Alaska: Springboard for Our Attack Upon Japan!
21 x 15 in (53.34 x 38.1 cm)
This is a Warner S. Nelson and Minneapolis Sunday Tribune and Star Journal front page with two maps printed on it from July 5, 1942. The top map depicts a polar map of the North Pole, illustrating Asia and North America, labeling the U.S.S.R., Mongolia, China, and Manchukuo in Asia and Alaska, Canada, and the United States in North America. Meant to explain the strategic importance of Alaska in the current war (World War II), air routes from Anchorage are illustrated to Moscow, Berlin, Rome, London, Los Angeles, Tokyo, Vladivostok, Minneapolis, and New York. The summer aid route from Seattle to Archangel is illustrated in red. The caption informs the reader that Alaska is 1700 miles closer to Japan by air than Hawaii, and that it is only 750 miles by air from Seattle – less than four hours by bomber, per the caption. These distances reflect Alaska's importance in America's war, and why it is 'being converted into a vast fortress.'
The bottom map is a specific map of Alaska. This map depicts the region from Asia (Russia – U.S.S.R.) to the Klondike and from the Arctic Ocean to the Pacific Ocean. Numerous locations throughout Alaska are labeled, including Anchorage, Juneau, Seward, and Point Barrow. The Brooks Range, the Alaska Range, the Sischu Mountains, and the Cugach Mountains are also labeled. Several text boxes inform the Sunday Tribune's readers about the importance of Alaska, such as that it contains the only tin deposits in the United States and that forests on the Alaska panhandle could supply one quarter of the United States' newsprint perpetually. A text box, entitled, 'The Strategy of Alaska is Based on Modern Aviation' discusses the concept of the 'great circle' routes in aviation and that arctic air travel routes are shorter dur to the 'tight, sharp curves of the earth' closer to the pole. A small inset map superimposes Alaska over the continental United States, providing an idea of the relative size of the state versus the continental U.S.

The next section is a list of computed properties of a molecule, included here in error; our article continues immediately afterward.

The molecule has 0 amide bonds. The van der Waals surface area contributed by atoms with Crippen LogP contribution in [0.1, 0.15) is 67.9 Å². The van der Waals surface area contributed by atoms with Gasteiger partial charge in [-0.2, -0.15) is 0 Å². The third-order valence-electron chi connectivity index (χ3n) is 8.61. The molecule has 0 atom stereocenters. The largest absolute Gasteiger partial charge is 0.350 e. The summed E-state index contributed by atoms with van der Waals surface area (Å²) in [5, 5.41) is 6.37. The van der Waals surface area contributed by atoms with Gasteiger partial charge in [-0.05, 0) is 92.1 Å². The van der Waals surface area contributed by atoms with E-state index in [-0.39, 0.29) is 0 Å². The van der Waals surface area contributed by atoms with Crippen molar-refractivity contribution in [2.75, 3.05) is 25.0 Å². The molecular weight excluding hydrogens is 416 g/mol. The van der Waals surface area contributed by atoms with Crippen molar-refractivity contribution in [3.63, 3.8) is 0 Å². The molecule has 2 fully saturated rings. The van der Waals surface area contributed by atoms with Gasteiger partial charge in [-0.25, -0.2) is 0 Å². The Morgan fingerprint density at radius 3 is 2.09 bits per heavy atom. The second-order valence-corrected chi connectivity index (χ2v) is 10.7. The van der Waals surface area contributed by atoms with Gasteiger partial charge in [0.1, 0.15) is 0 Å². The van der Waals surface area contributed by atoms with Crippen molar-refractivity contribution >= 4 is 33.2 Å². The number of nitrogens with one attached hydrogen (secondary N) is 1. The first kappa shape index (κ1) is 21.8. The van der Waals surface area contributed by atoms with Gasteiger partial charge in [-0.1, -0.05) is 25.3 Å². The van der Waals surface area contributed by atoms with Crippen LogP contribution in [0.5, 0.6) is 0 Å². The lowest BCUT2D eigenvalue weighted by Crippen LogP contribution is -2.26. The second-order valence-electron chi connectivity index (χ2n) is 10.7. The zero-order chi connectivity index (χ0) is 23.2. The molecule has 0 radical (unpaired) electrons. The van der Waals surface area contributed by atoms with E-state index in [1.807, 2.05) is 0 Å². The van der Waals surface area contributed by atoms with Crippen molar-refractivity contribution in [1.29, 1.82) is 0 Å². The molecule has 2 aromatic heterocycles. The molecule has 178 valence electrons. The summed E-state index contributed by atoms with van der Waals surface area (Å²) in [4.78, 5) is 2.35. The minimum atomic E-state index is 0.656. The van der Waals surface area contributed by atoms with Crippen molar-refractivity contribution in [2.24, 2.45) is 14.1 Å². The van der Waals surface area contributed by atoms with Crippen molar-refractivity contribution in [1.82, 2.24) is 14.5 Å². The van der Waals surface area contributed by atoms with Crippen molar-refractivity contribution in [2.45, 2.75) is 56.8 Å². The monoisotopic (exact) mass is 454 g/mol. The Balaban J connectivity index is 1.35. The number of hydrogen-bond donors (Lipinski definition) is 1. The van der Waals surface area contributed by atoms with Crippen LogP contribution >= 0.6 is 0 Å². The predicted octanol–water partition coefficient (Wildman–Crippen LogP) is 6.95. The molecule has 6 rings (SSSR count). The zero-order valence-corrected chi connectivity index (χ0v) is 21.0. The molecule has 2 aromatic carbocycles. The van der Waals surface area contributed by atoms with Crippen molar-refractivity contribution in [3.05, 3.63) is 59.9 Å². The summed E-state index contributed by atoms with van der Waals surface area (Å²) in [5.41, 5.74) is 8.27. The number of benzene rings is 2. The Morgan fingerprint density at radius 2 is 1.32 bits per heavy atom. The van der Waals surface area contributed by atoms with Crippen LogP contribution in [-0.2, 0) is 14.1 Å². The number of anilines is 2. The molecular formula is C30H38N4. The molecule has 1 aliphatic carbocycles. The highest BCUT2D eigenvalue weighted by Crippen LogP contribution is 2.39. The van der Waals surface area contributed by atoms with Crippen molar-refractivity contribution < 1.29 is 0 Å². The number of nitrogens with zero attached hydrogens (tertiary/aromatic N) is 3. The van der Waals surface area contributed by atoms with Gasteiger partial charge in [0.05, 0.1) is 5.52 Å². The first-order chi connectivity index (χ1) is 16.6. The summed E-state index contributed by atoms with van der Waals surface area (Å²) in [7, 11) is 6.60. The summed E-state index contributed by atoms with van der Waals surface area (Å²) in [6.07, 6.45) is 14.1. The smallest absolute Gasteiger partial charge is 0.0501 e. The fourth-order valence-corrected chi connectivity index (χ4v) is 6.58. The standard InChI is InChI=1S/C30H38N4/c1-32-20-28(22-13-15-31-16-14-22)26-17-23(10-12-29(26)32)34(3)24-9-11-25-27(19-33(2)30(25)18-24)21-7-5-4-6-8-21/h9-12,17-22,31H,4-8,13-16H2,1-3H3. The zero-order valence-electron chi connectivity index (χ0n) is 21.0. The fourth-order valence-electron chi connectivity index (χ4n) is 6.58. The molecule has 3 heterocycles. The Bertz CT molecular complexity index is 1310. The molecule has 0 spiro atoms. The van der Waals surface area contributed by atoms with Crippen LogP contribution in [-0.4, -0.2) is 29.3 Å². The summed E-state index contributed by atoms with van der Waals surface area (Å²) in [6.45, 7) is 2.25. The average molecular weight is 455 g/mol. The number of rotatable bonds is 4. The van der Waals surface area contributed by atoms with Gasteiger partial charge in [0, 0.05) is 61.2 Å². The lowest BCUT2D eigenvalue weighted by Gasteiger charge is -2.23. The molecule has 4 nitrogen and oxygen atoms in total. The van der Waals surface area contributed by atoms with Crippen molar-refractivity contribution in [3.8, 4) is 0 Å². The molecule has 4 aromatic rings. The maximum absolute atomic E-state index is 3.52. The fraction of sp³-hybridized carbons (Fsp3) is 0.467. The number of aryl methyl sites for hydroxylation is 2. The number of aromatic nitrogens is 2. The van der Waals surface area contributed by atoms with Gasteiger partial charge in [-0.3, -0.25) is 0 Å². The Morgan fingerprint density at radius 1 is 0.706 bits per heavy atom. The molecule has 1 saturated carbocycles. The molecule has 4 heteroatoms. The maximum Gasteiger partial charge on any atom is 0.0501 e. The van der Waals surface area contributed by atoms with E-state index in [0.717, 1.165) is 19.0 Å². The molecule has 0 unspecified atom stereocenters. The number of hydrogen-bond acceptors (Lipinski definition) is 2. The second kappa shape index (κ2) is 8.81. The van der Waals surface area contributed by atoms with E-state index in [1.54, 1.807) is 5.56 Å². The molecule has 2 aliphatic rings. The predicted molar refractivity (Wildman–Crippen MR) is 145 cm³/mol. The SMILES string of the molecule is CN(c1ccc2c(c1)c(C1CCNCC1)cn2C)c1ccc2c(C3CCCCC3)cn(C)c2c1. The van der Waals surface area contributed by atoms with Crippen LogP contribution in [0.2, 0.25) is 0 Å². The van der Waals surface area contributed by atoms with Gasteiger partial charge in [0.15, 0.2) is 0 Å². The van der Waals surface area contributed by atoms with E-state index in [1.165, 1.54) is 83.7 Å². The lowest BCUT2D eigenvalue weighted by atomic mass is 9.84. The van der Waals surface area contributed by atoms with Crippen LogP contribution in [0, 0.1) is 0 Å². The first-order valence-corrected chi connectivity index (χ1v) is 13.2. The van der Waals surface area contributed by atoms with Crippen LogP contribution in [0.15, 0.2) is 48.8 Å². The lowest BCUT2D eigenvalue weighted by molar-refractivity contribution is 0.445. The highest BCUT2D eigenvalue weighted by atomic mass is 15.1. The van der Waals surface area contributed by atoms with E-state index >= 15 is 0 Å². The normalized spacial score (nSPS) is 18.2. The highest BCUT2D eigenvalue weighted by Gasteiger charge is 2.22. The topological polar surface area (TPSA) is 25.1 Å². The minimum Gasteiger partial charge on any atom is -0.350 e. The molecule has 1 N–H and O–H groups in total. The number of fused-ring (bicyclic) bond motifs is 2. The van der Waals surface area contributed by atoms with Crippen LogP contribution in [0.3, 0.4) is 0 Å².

These two maps were created by Warner S. Nelson of the Minneapolis Star and printed by the Minneapolis Sunday Tribune and Star Journal on July 5, 1942.
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